AdviceIQ Articles

  • 8 Keys to a Workable Budget

    Your financial planning revolves around what you control. Here’s how to take charge of your budgeting fundamentals.

    We can’t control stock market returns, tax rates or unexpected events. We can plan to mitigate risks through diversification, tax planning and insurance. Of all areas in financial planning, we most control our income, expenses and savings, making it extremely important to create a workable budget.

    Below are keys to creating a budget you stick to.

  • How Bonds Boost Stocks

    Sometimes, forces that don’t command a lot of attention are important factors – most often undergirded by bonds. Cash that is raised in the corporate bond market often finds its way into the stock market via stock buybacks, dividends and acquisitions.

  • Take a Zen View of Money

    You probably make financial choices you later regret. Overspending, shoot-for-the-moon investments and self-defeating beliefs about money indicate you need financial maturity. Here’s how to learn more.

  • Time Left to Beef Up Your IRA

    Made your 2013 individual retirement account contribution yet? It’s not too late and here’s what to know.

    You can contribute to your IRA until tax day this year, April 15. Last year, the Internal Revenue Service raised IRA contribution limits to $5,500 if you’re younger than 50 and allowed an additional $1,000 if you’re over 50.

    Common questions regarding IRA contributions:

  • Low Volatility and Market Fear

    After recent market gyrations, investors remain nervous, as if the market took a more serious hit than it did. Many think that another bout of weakness is around the corner. But one indicator – showing low market volatility – suggests that such fears are overblown.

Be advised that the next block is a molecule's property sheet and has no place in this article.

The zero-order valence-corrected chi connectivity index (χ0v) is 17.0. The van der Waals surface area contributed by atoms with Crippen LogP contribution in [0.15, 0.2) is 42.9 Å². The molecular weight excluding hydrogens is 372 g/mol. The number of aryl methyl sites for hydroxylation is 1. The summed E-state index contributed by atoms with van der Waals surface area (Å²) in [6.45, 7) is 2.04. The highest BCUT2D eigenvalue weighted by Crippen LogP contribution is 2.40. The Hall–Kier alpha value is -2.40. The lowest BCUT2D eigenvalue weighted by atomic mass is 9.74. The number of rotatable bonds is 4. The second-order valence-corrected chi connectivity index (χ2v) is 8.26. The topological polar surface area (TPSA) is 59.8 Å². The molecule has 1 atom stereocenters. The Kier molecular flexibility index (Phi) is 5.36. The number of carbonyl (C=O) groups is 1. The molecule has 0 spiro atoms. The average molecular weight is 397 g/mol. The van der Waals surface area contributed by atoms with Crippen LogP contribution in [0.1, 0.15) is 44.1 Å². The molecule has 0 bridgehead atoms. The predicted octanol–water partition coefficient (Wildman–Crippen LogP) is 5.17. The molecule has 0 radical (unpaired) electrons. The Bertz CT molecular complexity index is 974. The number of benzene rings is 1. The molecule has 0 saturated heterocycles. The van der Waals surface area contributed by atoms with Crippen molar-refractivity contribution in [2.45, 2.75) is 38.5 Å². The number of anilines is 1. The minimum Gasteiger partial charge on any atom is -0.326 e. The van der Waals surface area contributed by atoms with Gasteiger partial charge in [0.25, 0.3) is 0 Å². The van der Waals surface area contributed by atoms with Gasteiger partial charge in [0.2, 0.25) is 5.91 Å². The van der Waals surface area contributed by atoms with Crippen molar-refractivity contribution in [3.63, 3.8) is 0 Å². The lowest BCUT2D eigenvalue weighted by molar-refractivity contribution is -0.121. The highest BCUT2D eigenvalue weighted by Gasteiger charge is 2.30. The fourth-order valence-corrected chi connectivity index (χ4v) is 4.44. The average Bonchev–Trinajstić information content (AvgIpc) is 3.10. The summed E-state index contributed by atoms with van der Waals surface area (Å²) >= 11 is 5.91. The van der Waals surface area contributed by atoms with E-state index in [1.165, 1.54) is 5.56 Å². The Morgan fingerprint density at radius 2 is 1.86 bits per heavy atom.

The equity market rally’s fizzle early in 2014 promoted the unease. Less than a month into the year, the Standard & Poor’s 500 fell more than 5%, causing much angst among investors, financial advisors, and analysts. Some predicted that a brutal correction was afoot.

  • Using Customers’ Opinions

    Your business sits on a trove of information to improve operations and profit: your customers’ opinions. Here’s how to gather them.

    I used a customer advisory board in every business I owned. The only way to get quality feedback about your company and your service is to ask your customers.

    Asking one-on-one makes a good start. Asking a group of customers is magic. The real value to you of such a customer advisory board? The follow-up question that you need to ask to figure out how to implement their thoughts.

  • Lower Your Auto Deductible?

    Your car insurance offers many hidden ways to save money. One involves tinkering with how much you pay out-of-pocket if you file a claim.

    You reduce auto-insurance costs in general with commonsense moves: insure multiple cars and drivers, keep a clean driving record, take a defensive driving course and, believe it or not, take mass transit. What about other ways to cut auto premiums? As with any insurance, the higher your deductible on your auto policy, the lower your premiums.

  • Hidden Good Economic News

    Even seemingly blah economic news has a silver lining. We’re talking jobs growth, Federal Reserve policy and the stock market, which are positive influences on the recovery, even though their impact isn’t always apparent.

  • Finding Free Tax Preparation

    Lots of people find free tax preparation an excellent way to file. Here’s what to know before your return comes due April 15.

    Quite a few providers allow you to prepare a simple return for free; complex returns cost more, of course. If you use a commercial organization to prepare your return for free, beware of add-ons that make a supposedly free process extremely costly.

  • Bettering Kids’ Lives (Pt. 1)

    We all want better lives for the next generation. Here are some of the challenges we must address first.

    Most of us born in the baby boom or before remember grandparents with no indoor plumbing and no car. They lived through the Great Depression and World War II. Our grandchildren can't imagine how we grew up without computers, smartphones or satellites. Today's children are the first who didn't learn childhood games from their parents; many of us lack the technological skills to understand their games – or even understand our own smart phones.


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